(noun) The synthetic chlorinated hydrocarbon pesticide dichlorodiphenyltrichloroethane. DDT was extensively used worldwide as an insecticide in the 1940s and 1950s, both for crop protection and to eliminate insects carrying diseases such as malaria and typhus, until studies proved its high toxicity to both animals and humans. DDT was banned in the United States in 1972, and many other nations banned the use of DDT in the 1970s and 1980s. Today, very few nations permit the insecticide's use, though it is still regularly used in India and North Korea.
DDT is highly toxic to birds, particularly birds of prey, because of its magnification properties. Rather than breaking down, the insecticide accumulates in the food chain and is absorbed by fish, rodents and other small animals, which are then hunted by birds of prey. The birds accumulate high concentrations of the toxin in their body fat, and it inhibits the proper formation of eggshells. Eggshell thinning due to DDT use was a major cause of raptor population declines in the 1960s and 1970s, and top tier predators such as the bald eagle and peregrine falcon declined critically because of thin eggshells that would be crushed by nesting parents. Certain seabirds, most notably the brown pelican, were also impacted by the widespread use of DDT and suffered catastrophic population decline.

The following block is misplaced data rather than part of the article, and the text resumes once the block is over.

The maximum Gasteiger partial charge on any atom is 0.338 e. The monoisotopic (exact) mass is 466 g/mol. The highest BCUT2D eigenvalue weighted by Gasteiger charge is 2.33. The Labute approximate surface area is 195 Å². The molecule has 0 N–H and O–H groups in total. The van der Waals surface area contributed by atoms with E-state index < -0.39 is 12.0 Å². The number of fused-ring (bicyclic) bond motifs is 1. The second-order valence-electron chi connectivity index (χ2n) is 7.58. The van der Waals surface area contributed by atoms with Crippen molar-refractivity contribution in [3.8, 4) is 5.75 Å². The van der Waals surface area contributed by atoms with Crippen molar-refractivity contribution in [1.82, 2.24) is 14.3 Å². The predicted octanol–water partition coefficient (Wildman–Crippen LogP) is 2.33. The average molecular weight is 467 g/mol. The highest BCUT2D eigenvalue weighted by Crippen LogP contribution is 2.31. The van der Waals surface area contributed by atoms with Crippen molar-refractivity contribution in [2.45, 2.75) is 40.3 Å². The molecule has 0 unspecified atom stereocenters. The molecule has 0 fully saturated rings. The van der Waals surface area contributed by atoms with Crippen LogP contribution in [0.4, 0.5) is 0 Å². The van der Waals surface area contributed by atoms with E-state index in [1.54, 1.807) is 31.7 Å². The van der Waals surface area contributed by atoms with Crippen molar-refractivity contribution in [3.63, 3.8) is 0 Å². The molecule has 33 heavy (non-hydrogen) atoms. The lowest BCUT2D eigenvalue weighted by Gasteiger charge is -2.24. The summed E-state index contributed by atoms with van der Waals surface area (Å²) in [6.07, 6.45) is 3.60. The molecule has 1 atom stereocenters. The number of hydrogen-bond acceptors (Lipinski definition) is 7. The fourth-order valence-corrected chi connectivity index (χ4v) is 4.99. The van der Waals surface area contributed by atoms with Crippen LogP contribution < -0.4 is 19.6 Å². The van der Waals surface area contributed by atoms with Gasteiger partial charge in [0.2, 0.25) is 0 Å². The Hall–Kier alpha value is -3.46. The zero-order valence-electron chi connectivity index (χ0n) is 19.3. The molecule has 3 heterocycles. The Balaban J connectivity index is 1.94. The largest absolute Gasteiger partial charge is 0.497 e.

Once the insecticide was banned and conservation initiatives were undertaken to protect declining species, the birds' numbers recovered, though they still face additional threats unrelated to DDT use.